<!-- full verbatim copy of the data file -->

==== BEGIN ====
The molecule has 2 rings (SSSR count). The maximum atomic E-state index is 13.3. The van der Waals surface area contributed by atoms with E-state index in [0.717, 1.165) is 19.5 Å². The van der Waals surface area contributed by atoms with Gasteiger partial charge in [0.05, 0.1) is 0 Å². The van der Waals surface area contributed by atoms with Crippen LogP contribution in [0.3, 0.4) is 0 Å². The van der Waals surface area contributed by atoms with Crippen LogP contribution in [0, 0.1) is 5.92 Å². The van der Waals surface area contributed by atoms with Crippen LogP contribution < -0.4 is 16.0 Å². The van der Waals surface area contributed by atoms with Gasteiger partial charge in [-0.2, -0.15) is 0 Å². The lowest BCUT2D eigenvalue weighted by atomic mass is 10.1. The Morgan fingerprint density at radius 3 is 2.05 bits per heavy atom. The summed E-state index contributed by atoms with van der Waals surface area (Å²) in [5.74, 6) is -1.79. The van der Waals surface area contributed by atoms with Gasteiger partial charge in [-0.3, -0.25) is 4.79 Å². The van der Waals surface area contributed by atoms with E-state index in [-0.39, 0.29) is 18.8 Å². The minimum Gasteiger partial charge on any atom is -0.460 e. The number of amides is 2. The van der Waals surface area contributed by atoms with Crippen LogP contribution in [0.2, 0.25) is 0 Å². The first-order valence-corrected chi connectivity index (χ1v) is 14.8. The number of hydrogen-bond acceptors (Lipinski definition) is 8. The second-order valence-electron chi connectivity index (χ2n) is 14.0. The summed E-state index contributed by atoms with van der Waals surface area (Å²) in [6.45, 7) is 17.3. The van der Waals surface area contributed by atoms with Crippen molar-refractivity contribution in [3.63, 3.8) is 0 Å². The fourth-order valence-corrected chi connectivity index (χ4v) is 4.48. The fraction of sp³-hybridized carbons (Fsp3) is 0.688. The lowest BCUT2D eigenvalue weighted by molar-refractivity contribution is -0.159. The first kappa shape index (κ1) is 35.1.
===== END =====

The molecule has 2 rings (SSSR count). The maximum atomic E-state index is 13.3. The van der Waals surface area contributed by atoms with E-state index in [0.717, 1.165) is 19.5 Å². The van der Waals surface area contributed by atoms with Gasteiger partial charge in [0.05, 0.1) is 0 Å². The van der Waals surface area contributed by atoms with Crippen LogP contribution in [0.3, 0.4) is 0 Å². The van der Waals surface area contributed by atoms with Crippen LogP contribution in [0, 0.1) is 5.92 Å². The van der Waals surface area contributed by atoms with Crippen LogP contribution < -0.4 is 16.0 Å². The van der Waals surface area contributed by atoms with Gasteiger partial charge in [-0.2, -0.15) is 0 Å². The lowest BCUT2D eigenvalue weighted by atomic mass is 10.1. The Morgan fingerprint density at radius 3 is 2.05 bits per heavy atom. The summed E-state index contributed by atoms with van der Waals surface area (Å²) in [5.74, 6) is -1.79. The van der Waals surface area contributed by atoms with Gasteiger partial charge in [-0.3, -0.25) is 4.79 Å². The van der Waals surface area contributed by atoms with E-state index in [-0.39, 0.29) is 18.8 Å². The minimum Gasteiger partial charge on any atom is -0.460 e. The number of amides is 2. The van der Waals surface area contributed by atoms with Crippen LogP contribution in [0.2, 0.25) is 0 Å². The first-order valence-corrected chi connectivity index (χ1v) is 14.8. The number of hydrogen-bond acceptors (Lipinski definition) is 8. The second-order valence-electron chi connectivity index (χ2n) is 14.0. The summed E-state index contributed by atoms with van der Waals surface area (Å²) in [6.45, 7) is 17.3. The van der Waals surface area contributed by atoms with Crippen molar-refractivity contribution in [3.63, 3.8) is 0 Å². The fourth-order valence-corrected chi connectivity index (χ4v) is 4.48. The fraction of sp³-hybridized carbons (Fsp3) is 0.688. The lowest BCUT2D eigenvalue weighted by molar-refractivity contribution is -0.159. The first kappa shape index (κ1) is 35.1.